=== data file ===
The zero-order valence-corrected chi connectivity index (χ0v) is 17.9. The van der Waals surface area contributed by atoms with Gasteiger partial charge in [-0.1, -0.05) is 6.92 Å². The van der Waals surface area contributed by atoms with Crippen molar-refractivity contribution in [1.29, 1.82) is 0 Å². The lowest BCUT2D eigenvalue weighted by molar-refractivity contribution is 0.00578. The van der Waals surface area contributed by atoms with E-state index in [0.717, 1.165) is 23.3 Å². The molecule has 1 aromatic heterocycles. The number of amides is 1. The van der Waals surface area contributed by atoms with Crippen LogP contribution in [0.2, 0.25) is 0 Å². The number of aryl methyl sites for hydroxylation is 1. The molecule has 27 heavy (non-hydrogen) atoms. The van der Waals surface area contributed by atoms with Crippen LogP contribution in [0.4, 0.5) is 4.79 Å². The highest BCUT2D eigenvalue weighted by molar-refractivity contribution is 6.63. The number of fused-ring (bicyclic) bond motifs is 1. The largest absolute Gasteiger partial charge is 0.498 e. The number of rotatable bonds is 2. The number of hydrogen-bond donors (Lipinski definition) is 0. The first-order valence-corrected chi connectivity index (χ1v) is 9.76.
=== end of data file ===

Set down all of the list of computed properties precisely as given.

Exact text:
The zero-order valence-corrected chi connectivity index (χ0v) is 17.9. The van der Waals surface area contributed by atoms with Gasteiger partial charge in [-0.1, -0.05) is 6.92 Å². The van der Waals surface area contributed by atoms with Crippen molar-refractivity contribution in [1.29, 1.82) is 0 Å². The lowest BCUT2D eigenvalue weighted by molar-refractivity contribution is 0.00578. The van der Waals surface area contributed by atoms with E-state index in [0.717, 1.165) is 23.3 Å². The molecule has 1 aromatic heterocycles. The number of amides is 1. The van der Waals surface area contributed by atoms with Crippen LogP contribution in [0.2, 0.25) is 0 Å². The number of aryl methyl sites for hydroxylation is 1. The molecule has 27 heavy (non-hydrogen) atoms. The van der Waals surface area contributed by atoms with Crippen LogP contribution in [0.4, 0.5) is 4.79 Å². The highest BCUT2D eigenvalue weighted by molar-refractivity contribution is 6.63. The number of fused-ring (bicyclic) bond motifs is 1. The largest absolute Gasteiger partial charge is 0.498 e. The number of rotatable bonds is 2. The number of hydrogen-bond donors (Lipinski definition) is 0. The first-order valence-corrected chi connectivity index (χ1v) is 9.76.